For Cleveland to be successful, to continue to grow and enhance our communities, we must be a “welcoming community” for immigrants. Effectively welcoming and retaining newly arrived residents is not only the right thing to do – it is a necessary strategy to generate economic development and opportunity in Cleveland.

In other issue statements, I have alluded to the “nearly unlimited list of priorities” for the new Mayor of Cleveland. But becoming a “Welcoming Community” for immigrants – both formally and in practice – is a necessity for Cleveland to become the city we want it to be. New residents generate new economic opportunities for everyone.

New American Economy notes that cities that score high in the welcoming index are communities where “all residents, regardless of where they are born, do well.” As Mayor, I will ensure that this priority is supported and implemented.

Background on Immigration and Economic Growth

The Cities Index from New American Economy (NAE) shows Cleveland making major strides in welcoming immigrants. Of the top 100 cities ranked in the last two reports, Cleveland finished in the top 15 and top 30 for how effectively we are integrating immigrants into our community.

NAE reports that immigrants contribute almost 33% of total population growth in the top 100 metro areas of the United States. Increased immigrant population also leads to growth in entrepreneurship and overall economic development.

In addition, immigrants provide a crucial source of talent to fill greatly expanding job opportunities in healthcare and other key industries:

As workers, they serve as engineers designing machines in advanced manufacturing in Cincinnati, small business owners running grocery stores in Birmingham, and construction laborers building new homes in Miami… In metro El Paso, foreign-born workers made up one in three healthcare workers in 2017.

What Does it Mean to be a ‘Welcoming Community’?

Cleveland has already begun to build and implement its own strategy through the leadership of Global Cleveland. To maintain our momentum in welcoming immigrants to Cleveland, there is still much more we can do. Cities with high NAE index score have employed a wide variety of strategies:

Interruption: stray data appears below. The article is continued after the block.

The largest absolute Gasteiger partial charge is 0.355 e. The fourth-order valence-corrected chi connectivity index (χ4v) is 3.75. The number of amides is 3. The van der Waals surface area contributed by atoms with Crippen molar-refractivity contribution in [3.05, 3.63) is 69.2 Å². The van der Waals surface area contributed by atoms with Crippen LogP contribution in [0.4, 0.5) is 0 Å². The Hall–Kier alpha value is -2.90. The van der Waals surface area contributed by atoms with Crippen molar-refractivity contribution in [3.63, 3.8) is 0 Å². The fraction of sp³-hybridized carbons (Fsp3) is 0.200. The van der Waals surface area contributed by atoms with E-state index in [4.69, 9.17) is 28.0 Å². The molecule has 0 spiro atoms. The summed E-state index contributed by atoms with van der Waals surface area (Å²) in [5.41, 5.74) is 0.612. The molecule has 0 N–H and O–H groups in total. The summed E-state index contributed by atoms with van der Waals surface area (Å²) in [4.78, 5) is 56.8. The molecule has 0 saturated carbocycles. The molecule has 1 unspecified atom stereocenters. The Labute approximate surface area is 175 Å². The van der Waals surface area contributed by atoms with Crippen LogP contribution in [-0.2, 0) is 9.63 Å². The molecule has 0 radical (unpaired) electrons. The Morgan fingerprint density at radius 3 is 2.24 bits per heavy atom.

36 of the 100 cities in the index have an office for immigrant affairs and more than half run or support entrepreneurship programs tailored for immigrants.

62 cities have support services to guide immigrants through the naturalization process toward citizenship. The city and county support Global Cleveland – our dynamic and effective welcoming organization – but there is more that city government can do directly to make this a priority.

  • St. Louis, MO started the Mosaic Project – designed to allow the region to maximize the attraction of foreign talent to fill local jobs and fuel growth. St. Louis has described the need “to create a welcoming tonality” in one’s community (Brookings paper, 2019).
  • Louisville, KY has created a Global Louisville collaboration between local government and the regional chamber of commerce – focused on career ladder support, small business development, cultural competency improvement and effective coordination with tourism promotion and messaging (Brookings).
  • Charleston, SC undertook a “global fluency” approach – involving both the integration of new foreign residents and education to Charleston residents on the benefits that foreign investment and culture can provide (Brookings).

Action Steps

I believe that our city government can do more to support embrace immigration to enhance community and economic development. As Mayor, I intend to do the following:

  • Talk about it. Immigration and welcoming should be a regular topic when I speak in Cleveland and with our residents – and I intend to keep it on my agenda and in the public consciousness routinely.
  • Promote and support the continued success of Global Cleveland, which has been a stalwart presence and effective community leader in this effort.
  • Assign a senior staff member to immigration and welcoming as a priority of the Mayor’s office.
  • Complete the process to be a “Certified Welcoming” community through the national “Welcoming America” organization. This designation is a simple way to ensure that our community demonstrates to the world that we are committed to welcoming immigrants to Cleveland and supporting them.
  • President Biden has expressed support for a “Heartland Visa” program that would allow place-based immigration – and Cleveland should avail itself of opportunities to benefit from early implementation of such strategies.

As with other issues facing Cleveland, I will ensure a collaborative and effective advocacy strategy for state and federal policy related to immigration.